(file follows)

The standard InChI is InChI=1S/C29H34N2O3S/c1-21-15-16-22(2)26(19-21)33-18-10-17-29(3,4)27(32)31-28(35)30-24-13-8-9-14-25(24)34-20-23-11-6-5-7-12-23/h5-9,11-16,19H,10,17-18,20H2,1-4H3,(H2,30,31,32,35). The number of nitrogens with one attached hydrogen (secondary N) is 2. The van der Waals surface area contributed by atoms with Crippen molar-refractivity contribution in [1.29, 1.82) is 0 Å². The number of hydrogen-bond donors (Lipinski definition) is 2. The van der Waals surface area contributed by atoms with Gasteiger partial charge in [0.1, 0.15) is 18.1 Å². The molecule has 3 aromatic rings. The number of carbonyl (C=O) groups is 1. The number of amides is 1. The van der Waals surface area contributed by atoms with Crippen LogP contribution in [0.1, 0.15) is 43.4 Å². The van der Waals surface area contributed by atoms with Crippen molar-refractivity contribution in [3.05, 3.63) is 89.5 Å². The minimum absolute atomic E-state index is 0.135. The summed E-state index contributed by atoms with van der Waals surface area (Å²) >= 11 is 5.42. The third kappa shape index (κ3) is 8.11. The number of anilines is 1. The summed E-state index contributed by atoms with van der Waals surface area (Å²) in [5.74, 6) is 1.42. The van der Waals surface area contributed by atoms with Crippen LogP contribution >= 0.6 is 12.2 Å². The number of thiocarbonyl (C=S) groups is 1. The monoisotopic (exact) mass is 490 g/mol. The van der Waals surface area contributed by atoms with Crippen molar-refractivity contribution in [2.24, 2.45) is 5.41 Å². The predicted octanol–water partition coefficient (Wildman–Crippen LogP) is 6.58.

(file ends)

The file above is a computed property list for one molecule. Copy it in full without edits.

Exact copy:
The standard InChI is InChI=1S/C29H34N2O3S/c1-21-15-16-22(2)26(19-21)33-18-10-17-29(3,4)27(32)31-28(35)30-24-13-8-9-14-25(24)34-20-23-11-6-5-7-12-23/h5-9,11-16,19H,10,17-18,20H2,1-4H3,(H2,30,31,32,35). The number of nitrogens with one attached hydrogen (secondary N) is 2. The van der Waals surface area contributed by atoms with Crippen molar-refractivity contribution in [1.29, 1.82) is 0 Å². The number of hydrogen-bond donors (Lipinski definition) is 2. The van der Waals surface area contributed by atoms with Gasteiger partial charge in [0.1, 0.15) is 18.1 Å². The molecule has 3 aromatic rings. The number of carbonyl (C=O) groups is 1. The number of amides is 1. The van der Waals surface area contributed by atoms with Crippen LogP contribution in [0.1, 0.15) is 43.4 Å². The van der Waals surface area contributed by atoms with Crippen molar-refractivity contribution in [3.05, 3.63) is 89.5 Å². The minimum absolute atomic E-state index is 0.135. The summed E-state index contributed by atoms with van der Waals surface area (Å²) >= 11 is 5.42. The third kappa shape index (κ3) is 8.11. The number of anilines is 1. The summed E-state index contributed by atoms with van der Waals surface area (Å²) in [5.74, 6) is 1.42. The van der Waals surface area contributed by atoms with Crippen LogP contribution >= 0.6 is 12.2 Å². The number of thiocarbonyl (C=S) groups is 1. The monoisotopic (exact) mass is 490 g/mol. The van der Waals surface area contributed by atoms with Crippen molar-refractivity contribution in [2.24, 2.45) is 5.41 Å². The predicted octanol–water partition coefficient (Wildman–Crippen LogP) is 6.58.